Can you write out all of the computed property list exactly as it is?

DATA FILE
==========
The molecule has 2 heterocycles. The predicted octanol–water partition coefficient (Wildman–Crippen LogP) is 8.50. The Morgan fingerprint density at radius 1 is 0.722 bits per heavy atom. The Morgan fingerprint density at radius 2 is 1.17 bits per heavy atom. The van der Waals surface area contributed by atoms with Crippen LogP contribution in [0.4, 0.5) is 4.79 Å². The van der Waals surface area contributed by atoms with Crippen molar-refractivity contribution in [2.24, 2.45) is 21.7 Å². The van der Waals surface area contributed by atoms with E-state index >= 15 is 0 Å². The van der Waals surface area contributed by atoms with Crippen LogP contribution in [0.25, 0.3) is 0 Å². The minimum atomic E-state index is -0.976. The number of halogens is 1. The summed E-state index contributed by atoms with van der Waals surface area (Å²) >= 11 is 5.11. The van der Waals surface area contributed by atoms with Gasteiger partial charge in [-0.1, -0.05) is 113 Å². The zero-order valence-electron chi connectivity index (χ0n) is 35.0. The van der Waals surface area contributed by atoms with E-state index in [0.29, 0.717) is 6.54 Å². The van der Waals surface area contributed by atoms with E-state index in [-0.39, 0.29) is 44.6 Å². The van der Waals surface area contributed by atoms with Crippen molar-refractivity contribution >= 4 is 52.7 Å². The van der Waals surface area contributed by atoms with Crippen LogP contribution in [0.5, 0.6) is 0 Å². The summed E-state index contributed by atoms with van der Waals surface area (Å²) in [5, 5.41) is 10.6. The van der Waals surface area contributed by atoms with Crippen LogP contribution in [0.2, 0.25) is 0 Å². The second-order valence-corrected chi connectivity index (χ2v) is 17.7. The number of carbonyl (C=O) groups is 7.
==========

The molecule has 2 heterocycles. The predicted octanol–water partition coefficient (Wildman–Crippen LogP) is 8.50. The Morgan fingerprint density at radius 1 is 0.722 bits per heavy atom. The Morgan fingerprint density at radius 2 is 1.17 bits per heavy atom. The van der Waals surface area contributed by atoms with Crippen LogP contribution in [0.4, 0.5) is 4.79 Å². The van der Waals surface area contributed by atoms with Crippen molar-refractivity contribution in [2.24, 2.45) is 21.7 Å². The van der Waals surface area contributed by atoms with E-state index >= 15 is 0 Å². The van der Waals surface area contributed by atoms with Crippen LogP contribution in [0.25, 0.3) is 0 Å². The minimum atomic E-state index is -0.976. The number of halogens is 1. The summed E-state index contributed by atoms with van der Waals surface area (Å²) >= 11 is 5.11. The van der Waals surface area contributed by atoms with Gasteiger partial charge in [-0.1, -0.05) is 113 Å². The zero-order valence-electron chi connectivity index (χ0n) is 35.0. The van der Waals surface area contributed by atoms with E-state index in [0.29, 0.717) is 6.54 Å². The van der Waals surface area contributed by atoms with E-state index in [-0.39, 0.29) is 44.6 Å². The van der Waals surface area contributed by atoms with Crippen molar-refractivity contribution >= 4 is 52.7 Å². The van der Waals surface area contributed by atoms with Crippen LogP contribution in [0.5, 0.6) is 0 Å². The summed E-state index contributed by atoms with van der Waals surface area (Å²) in [5, 5.41) is 10.6. The van der Waals surface area contributed by atoms with Crippen LogP contribution in [0.2, 0.25) is 0 Å². The second-order valence-corrected chi connectivity index (χ2v) is 17.7. The number of carbonyl (C=O) groups is 7.